Rapture’s halls, homes, and businesses are guarded by a variety of security automata that can be hacked to the player’s benefit. Hacking in Bioshock is a very slightly modified take on the pipe rotation game we’ve all played. Liquid enters on one side of a grid and your goal is to get it to another by moving and adjusting the pipes in the grid’s cells before the liquid reaches the end of the line. It’s limited in its complexity, but not unfun. My playstyle naturally shifted into something of a hacking-focused run as I collected upgrades that made the system more lenient by removing hazards and rewarded successful hacks with health bonuses.
Upgrades in Bioshock are kinda neat, distributed in the form of specialized passive perk tonics that alter weapon damage, make hacking easier, discharge electric shocks against melee attackers, etc. The tonics themselves are unlocked through gameplay or purchased at themed (if racism counts as a theme) vending machines. Once a tonic is unlocked, it’s yours to keep, but only a set number of tonics can be active at a time. These active tonics can be changed at will by interacting with a (non-racist) vending machine, and additional slots can be purchased the same way. Overall, the selection is pretty tame, and (passive) adjustments are minimal, but it’s there and it offers some decent variety, especially early on.
Despite having benefited from a remaster in 2016, Bioshock bears some age-related scarring. The game’s controls sometimes feel outdated. Swapping between weapons using the number keys is a no-brainer, but, even in a pre-weapon wheel design schema, using the function keys for plasmids felt weird. That’s surmountable, and probably more a personal thing than a universal annoyance. The game’s handling of menus and some keystrokes, on the other hand, is bothersome. The infrastructure for selecting and replacing upgrade tonics feels like it was hastily ported from console and maintains a clunky, unintuitive feel. Saving the game cues up a full loading screen each time. Something I didn’t expect to have a problem with was adjusting my computer’s volume. I usually use built-in buttons on my keyboard to change sound levels when in-game, something I’ve never really run into any problems with until now; in Bioshock, the keys are (somehow) bound by default to opening and closing one of the game’s menus, which was an inconvenience through most of my playthrough but also once ended up locking me in place, totally unable to move. I have no idea what caused that, and it’s only through some lucky button-mashing that I regained control of my character. Maybe try to decide on a comfortable volume before loading up the game.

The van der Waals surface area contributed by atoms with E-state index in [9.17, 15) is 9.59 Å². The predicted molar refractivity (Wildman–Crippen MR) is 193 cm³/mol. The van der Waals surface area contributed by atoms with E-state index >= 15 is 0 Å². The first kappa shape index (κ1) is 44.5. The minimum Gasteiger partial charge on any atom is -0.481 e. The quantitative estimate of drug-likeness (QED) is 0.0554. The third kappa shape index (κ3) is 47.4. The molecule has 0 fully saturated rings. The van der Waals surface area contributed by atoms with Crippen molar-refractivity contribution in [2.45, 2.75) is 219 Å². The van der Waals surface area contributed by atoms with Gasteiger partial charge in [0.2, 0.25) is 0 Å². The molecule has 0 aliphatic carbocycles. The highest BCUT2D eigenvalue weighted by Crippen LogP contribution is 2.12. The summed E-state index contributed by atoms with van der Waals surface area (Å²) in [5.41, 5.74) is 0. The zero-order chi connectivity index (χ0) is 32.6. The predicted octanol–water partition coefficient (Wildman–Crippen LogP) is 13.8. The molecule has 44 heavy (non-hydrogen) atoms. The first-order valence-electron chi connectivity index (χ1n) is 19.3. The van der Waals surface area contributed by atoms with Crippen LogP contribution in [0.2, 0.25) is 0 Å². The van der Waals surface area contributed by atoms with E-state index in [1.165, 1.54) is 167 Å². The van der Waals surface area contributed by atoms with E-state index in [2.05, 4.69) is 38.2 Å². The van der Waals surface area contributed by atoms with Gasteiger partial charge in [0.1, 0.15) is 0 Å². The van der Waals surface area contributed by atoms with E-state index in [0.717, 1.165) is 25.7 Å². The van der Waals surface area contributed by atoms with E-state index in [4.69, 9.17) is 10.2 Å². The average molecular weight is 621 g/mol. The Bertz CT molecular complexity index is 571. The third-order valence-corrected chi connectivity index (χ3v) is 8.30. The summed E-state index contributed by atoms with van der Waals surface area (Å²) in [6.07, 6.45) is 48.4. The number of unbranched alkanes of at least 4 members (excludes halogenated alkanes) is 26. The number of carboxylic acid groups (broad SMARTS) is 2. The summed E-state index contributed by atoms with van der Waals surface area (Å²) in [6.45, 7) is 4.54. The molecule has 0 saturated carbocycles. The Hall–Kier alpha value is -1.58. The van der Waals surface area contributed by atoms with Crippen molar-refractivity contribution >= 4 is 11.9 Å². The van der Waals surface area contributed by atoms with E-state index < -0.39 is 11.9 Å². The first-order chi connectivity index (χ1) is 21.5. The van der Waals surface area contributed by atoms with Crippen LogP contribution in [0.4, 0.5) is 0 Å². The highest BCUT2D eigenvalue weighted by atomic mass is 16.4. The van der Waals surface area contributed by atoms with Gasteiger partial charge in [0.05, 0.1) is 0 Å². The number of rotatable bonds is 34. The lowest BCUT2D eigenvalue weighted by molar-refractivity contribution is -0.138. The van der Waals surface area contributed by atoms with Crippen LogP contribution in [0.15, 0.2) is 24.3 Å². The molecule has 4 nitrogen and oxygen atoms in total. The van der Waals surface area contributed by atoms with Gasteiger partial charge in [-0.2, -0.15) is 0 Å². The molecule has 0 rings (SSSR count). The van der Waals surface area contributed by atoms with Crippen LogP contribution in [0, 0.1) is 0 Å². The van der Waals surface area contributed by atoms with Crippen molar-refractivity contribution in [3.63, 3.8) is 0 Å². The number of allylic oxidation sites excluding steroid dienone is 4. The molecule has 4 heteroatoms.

Overall, I enjoyed my time in Rapture (as much as anyone can be expected to enjoy their stay in a collapsing libertarian utopia). Bioshock is fun, with enough neat features, enemies, and locations to keep a story-focused FPS player interested. It’s also a decently succinct experience; I clocked in around ten hours before hitting the credits. It’s also a particularly effective distraction for those of us avoiding the realities of quarantine.
Made by: 2K Boston, 2K Australia
Published by: 2K Games
Available for: MacOS, PlayStation 3, PlayStation 4, Windows PC, Xbox 360, Xbox One
Rapture’s collapsing ideological dystopia provides a consistently-engaging backbone for this narrative-focused first person shooter.
Content: Blood, Depictions of Mutilation
- First person shooter combat
- Story focused
- Semi-open world
- Passive character perks
- Weapon upgrades
WHAT I LIKED
- The World of Rapture
- Passive, audio-based story and exposition
- Some quirky controls on PC
- Some outdated/hastily-ported UI elements
WHO’S IT FOR?
Bioshock is an excellent recommendation for fans of narrative-focused single player games with first person combat. Those in search of a deeper RPG experience or multiplayer should look elsewhere.
From Steamspy unless otherwise noted.
Average Playtime*: 10 hours, 15 minutes
Average Cost per Hour**: $1.95
Median Playtime*: 2 hours, 48 minutes
Median Cost per Hour**: $7.27
* Playtime rounded to the nearest quarter-hour
**Costs calculated using a price of $20.00